Government’s educational own goals go beyond Marcus Rashford U-turn - Jayne Dowle

Some mornings my teenage daughter would dream of school being closed, but the reality has turned into a nightmare. Like millions of children and young people, she is now struggling with the very concept of education.

Secretary of State for Education Gavin Williamson. Photo: Aaron Chown/PA Wire

A new study has found up to two million school-age youngsters in England – that’s a fifth of all pupils – have done no school-work at home, or less than an hour a day, since lockdown began in March.

Lizzie’s teachers at her academy secondary had predicted high grades for her GCSEs, due to start in September. However, along with the best bits of her parents’ brains – luckily she didn’t inherit my ineptitude at maths and science – my good-all-rounder daughter has also been saddled with the twin qualities of ‘easily distracted’ (me) and ‘procrastination’ (her father). This is not great when you’ve been off school for three months.

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You may recall that some weeks ago I had to take matters in hand and enforce a regimented lockdown school day at home. I’m sorry to report that we have had a rebellion in the ranks. Those quiet days of study have been replaced by frustration and lassitude. And to be fair, I’m with Lizzie on this.

Marcus Rashford (right) called for the provision of free school meals to continue in the summer holidays.. Photo: Martin Rickett/PA.

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As a parent, I’m disappointed at the lack of interaction from her teachers. One email home a week from her form tutor asking how she is doing hardly begins to approach the seismic shift in ways of studying since lockdown began. No phone calls. And no virtual learning classrooms, although the school says it is trialling remote lessons.

Lizzie is not alone. Earlier this week, an academic study by the National Foundation for Educational Research found that about four million pupils in England have no regular contact with teachers and that up to six million children had not returned the last assignment set. I can see why. I love poetry but even I’m sick of the sight of the repetitive English literature assignment. There are only so many times a person can write several paragraphs comparing two poems. Where’s the ingenuity? These long weeks of lockdown would have lent themselves perfectly to a major guided reading project to foster the depth of study and understanding of literature so often lacking.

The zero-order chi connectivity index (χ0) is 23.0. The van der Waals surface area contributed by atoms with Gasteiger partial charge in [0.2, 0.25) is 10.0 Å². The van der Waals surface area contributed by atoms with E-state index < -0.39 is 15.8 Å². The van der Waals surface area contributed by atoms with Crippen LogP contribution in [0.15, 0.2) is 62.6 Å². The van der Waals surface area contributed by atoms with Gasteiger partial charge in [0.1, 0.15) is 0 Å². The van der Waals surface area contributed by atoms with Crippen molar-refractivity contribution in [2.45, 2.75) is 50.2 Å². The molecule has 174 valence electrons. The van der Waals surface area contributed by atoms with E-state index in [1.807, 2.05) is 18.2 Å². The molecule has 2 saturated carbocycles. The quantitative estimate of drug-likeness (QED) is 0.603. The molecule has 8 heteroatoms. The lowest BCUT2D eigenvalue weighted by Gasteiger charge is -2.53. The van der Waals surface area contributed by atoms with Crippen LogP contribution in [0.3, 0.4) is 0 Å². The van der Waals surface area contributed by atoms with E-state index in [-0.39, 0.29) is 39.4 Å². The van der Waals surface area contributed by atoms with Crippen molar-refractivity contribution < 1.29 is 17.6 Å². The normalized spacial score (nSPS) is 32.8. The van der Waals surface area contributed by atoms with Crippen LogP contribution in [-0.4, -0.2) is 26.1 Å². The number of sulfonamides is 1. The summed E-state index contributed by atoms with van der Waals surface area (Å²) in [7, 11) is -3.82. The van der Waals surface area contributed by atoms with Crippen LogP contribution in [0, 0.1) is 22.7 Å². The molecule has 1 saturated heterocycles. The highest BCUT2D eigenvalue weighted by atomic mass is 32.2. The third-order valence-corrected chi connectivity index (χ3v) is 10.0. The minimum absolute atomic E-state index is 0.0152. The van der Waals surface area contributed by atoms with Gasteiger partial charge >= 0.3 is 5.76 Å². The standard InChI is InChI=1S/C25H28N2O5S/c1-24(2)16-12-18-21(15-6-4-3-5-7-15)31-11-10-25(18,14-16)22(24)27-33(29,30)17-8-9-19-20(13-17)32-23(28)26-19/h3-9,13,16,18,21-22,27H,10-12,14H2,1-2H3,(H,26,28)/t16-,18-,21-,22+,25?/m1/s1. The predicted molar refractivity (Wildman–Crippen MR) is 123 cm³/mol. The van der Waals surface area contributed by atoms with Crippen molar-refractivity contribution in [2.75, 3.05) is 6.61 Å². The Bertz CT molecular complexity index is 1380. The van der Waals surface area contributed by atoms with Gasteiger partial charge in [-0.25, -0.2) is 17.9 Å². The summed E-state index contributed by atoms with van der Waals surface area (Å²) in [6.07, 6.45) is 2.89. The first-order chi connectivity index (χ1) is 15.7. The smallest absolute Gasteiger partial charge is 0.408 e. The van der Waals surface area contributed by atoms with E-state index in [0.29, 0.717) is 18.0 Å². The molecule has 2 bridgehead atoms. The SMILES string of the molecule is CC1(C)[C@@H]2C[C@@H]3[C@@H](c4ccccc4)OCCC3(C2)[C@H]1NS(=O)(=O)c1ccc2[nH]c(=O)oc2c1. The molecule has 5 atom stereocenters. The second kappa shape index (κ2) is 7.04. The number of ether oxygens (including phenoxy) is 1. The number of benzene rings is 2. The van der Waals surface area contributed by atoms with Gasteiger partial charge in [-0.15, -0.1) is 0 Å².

My concerns were thrown into yet more troubling relief when I learned from my brother-in-law, a deputy headmaster himself, that his teenagers were receiving three or four virtual lessons a day via Zoom. Then again, they attend a grammar school.

Which brings me onto a point far more important than one teenage girl in South Yorkshire stropping off to her bedroom. As footballer Marcus Rashford has highlighted with all the precision
of a winning goal, the Government is standing back whilst searing divisions between haves and have-nots widen daily.

I’m glad this admirable young man persuaded the Prime Minister to U-turn over free school meals to help vulnerable children survive the long summer holidays. However, I suspect that it’s not much more than a public relations exercise on the part of Mr Johnson, to be filed under the same heading as ‘handing out thousands of free laptops’. In other words, a temporary sticking plaster, not a permanent fix.

If this Government really did care about the plight of all those millions of disengaged young people, the Education Secretary, Gavin Williamson, would be ensuring their education was top of every priority list. Instead, what we’ve seen is a complete failure of imagination from the top. Rather than brokering a deal with the teaching unions for a safe return to the classroom, Mr Williamson’s department picked a fight.

Instead of taking into account the biggest-possible picture and looking at how empty public buildings such as colleges and universities might have been temporarily repurposed to provide safe, socially-distanced learning spaces, his department refuses to engage, simply shrugging and muttering about risk Assessments.

Schools are supposed to be the great equalisers, giving the greatest support to those with the greatest need. Now this massive evolutionary force has been stopped in its tracks. It’s enough to make a parent yearn for the zealous days of Michael Gove in charge. As the adopted son of an Aberdeen fish processor, who went on to an Oxford degree and forwards to a centre-stage political career, at least he truly understood the importance of ‘levelling up’.

I know lots of teachers and I know how hard so many are struggling to give their very best. However, I can only imagine how many obstacles are in their way; not just in delivering online lessons, but in creating manageable plans for returning and devising what is optimistically known as ‘blended learning’ programmes in preparation for whatever autumn term might bring. We think it’s bad now. My fear is that parents, teachers and most importantly, pupils, will have even more to worry about in September.

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